I’m not official. I’m not sanctioned by any organization. I don’t hold any economic development credentials or chamber certification.
I’m not an academic, and I haven’t authored any scholarly papers. I have not conducted any scientific research.
My businesses are nothing special. I don’t hold a seat on any local boards or commissions. I’m barely involved in my own local town.
So who the heck am I to talk about rural? Where do I get off acting like some kind of expert on small towns?
I’m one person who cares. That’s enough.
I didn’t ask anyone’s permission, I didn’t wait until someone else saw me as an expert. I started writing Small Biz Survival in 2006, and I just kept at it.
In the process of writing and thinking and researching, I’ve become smarter on the subject of rural and small town business. I’ve traveled and met people, spoken and listened. That’s made me smarter, too.
You know who else is one person who cares? You. And that’s enough.
You can do little things that matter. You can forward an article. You can donate $10. You can share one asset you have with another budding business. You can take a new friend to lunch and talk crazy about the future of your community.
Organizations, chambers and economic development groups and boards and commissions let us come together and accomplish things we can’t do alone. But they all have baggage, rules, regulations, traditions, constituents, donors, and oversight. It’s harder for them to say and do the things you can do on your own.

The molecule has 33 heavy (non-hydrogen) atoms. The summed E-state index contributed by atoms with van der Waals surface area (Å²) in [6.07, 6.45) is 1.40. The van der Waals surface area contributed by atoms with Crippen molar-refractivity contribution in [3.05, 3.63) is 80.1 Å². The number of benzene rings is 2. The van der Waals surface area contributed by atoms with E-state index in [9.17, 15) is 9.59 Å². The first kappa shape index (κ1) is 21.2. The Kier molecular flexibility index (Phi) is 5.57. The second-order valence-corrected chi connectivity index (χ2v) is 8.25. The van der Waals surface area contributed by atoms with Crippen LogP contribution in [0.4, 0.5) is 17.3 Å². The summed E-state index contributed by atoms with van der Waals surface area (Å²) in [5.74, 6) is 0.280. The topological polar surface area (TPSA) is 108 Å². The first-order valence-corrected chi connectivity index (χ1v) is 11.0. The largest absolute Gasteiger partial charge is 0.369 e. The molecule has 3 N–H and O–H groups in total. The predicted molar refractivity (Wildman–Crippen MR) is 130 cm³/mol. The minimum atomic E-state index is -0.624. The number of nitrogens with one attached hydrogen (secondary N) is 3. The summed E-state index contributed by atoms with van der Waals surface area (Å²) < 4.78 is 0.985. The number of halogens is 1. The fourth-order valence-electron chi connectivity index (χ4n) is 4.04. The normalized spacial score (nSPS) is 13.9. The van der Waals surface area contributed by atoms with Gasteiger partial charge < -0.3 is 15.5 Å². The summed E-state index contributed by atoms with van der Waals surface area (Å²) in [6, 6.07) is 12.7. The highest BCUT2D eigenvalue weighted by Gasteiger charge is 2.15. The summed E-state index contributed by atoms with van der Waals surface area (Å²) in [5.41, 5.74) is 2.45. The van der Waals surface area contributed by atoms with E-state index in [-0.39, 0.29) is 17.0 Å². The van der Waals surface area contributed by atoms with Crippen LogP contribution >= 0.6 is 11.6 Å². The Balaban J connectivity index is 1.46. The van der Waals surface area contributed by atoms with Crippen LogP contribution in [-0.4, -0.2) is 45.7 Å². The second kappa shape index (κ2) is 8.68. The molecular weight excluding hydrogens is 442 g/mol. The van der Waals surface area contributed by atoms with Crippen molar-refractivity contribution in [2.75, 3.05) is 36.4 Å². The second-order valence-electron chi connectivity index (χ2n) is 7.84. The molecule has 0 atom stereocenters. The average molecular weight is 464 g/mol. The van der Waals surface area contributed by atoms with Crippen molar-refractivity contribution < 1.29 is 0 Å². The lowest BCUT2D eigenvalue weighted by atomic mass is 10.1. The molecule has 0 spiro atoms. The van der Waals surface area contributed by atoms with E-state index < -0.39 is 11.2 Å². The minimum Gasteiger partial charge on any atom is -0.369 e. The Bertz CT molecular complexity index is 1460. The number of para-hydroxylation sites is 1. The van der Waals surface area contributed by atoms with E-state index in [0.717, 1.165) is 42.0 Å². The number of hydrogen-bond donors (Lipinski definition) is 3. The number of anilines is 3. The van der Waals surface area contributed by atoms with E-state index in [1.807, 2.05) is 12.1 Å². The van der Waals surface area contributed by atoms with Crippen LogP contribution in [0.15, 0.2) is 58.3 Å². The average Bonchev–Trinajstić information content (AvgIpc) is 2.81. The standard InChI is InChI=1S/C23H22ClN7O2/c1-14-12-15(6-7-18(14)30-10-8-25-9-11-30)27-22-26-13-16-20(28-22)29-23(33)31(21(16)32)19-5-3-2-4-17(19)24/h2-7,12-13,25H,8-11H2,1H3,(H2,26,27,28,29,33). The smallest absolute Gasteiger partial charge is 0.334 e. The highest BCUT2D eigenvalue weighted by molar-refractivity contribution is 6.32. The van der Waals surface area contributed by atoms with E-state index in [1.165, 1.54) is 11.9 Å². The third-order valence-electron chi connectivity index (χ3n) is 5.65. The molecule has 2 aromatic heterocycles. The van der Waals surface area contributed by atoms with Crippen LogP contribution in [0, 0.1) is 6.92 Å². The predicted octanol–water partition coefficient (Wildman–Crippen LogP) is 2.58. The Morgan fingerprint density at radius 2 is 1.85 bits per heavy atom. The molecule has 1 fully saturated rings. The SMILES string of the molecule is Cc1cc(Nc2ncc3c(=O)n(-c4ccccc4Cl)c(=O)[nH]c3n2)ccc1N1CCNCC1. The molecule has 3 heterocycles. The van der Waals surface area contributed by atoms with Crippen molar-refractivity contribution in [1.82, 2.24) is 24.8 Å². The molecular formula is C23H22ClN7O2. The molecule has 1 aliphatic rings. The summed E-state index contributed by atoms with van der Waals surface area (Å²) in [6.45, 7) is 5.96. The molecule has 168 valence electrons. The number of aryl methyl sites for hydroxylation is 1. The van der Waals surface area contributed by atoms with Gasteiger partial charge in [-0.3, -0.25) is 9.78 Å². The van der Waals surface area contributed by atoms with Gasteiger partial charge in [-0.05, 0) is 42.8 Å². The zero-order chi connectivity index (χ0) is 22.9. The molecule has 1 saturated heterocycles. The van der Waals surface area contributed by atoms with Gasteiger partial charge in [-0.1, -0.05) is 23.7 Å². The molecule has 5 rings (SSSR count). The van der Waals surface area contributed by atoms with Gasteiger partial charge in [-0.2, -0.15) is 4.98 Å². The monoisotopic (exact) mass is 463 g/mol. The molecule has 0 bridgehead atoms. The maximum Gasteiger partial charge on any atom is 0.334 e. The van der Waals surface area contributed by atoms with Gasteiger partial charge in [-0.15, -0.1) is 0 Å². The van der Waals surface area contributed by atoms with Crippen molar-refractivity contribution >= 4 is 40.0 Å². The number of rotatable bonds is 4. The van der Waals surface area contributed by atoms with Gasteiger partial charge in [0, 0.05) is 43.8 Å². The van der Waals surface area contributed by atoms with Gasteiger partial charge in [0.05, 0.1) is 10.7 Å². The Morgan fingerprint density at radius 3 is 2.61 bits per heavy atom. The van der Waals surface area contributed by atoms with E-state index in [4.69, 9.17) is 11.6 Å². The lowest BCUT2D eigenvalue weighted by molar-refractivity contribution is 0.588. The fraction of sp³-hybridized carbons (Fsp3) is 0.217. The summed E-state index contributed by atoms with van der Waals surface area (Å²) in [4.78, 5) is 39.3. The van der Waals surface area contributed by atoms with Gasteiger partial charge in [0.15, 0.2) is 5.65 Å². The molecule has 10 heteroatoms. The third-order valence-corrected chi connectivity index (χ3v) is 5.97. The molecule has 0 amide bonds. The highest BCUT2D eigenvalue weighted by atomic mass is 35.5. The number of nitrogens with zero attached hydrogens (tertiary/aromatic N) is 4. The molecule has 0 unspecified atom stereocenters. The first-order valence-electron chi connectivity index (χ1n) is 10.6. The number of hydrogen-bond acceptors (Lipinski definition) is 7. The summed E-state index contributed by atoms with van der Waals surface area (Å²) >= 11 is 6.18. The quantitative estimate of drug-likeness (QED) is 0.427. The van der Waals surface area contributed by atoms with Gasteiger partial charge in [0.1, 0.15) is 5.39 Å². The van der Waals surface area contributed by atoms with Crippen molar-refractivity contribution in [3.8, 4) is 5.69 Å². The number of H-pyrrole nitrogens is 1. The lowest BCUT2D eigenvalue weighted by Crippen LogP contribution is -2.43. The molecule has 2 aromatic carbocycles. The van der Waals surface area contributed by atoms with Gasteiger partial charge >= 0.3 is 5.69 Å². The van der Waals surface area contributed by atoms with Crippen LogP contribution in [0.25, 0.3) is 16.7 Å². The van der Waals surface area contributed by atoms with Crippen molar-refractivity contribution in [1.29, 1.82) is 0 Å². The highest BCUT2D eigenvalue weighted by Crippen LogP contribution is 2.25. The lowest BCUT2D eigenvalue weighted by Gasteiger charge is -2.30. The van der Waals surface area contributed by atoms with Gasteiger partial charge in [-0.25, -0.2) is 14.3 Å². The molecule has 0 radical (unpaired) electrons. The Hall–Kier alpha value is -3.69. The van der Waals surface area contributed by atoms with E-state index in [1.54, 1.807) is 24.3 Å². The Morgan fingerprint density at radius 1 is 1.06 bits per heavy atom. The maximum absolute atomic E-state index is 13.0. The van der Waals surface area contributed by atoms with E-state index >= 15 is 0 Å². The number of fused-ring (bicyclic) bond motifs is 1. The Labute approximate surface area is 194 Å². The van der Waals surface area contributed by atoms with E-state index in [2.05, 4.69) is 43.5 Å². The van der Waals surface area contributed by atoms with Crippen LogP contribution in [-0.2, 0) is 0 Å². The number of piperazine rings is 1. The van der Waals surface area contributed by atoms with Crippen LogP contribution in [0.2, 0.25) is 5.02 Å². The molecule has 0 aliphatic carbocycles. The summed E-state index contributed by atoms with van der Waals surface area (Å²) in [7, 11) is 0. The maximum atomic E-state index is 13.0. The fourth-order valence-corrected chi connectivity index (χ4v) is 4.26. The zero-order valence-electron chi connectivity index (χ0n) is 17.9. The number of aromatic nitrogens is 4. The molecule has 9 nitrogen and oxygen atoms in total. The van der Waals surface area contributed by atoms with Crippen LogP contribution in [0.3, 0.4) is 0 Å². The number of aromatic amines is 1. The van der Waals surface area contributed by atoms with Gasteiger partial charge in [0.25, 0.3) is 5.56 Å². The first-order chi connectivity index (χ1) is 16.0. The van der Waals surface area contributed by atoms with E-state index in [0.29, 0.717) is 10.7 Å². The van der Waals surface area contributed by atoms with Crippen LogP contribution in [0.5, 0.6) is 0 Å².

If you’re part of one of these organizations, you have my permission to stop doing some things.
You can stop stopping others. Stop telling people, “we are the ones who handle that.” Let others try things even if it overlaps what you do. The results might be better from a fresh approach.
Stop making decisions without running tests. Before you vote on the new streetscape and sidewalk design, set up a test on the actual street. [Like these small town students or Better Block.] Then decide.
Stop acting alone. Start considering the impact of every decision on the community as a whole, and on the region as a whole. Know where you fit into the common purpose. Get together and share calendars. Share goals.
Don’t wait for permission. Do give yourself credit for exactly who you are.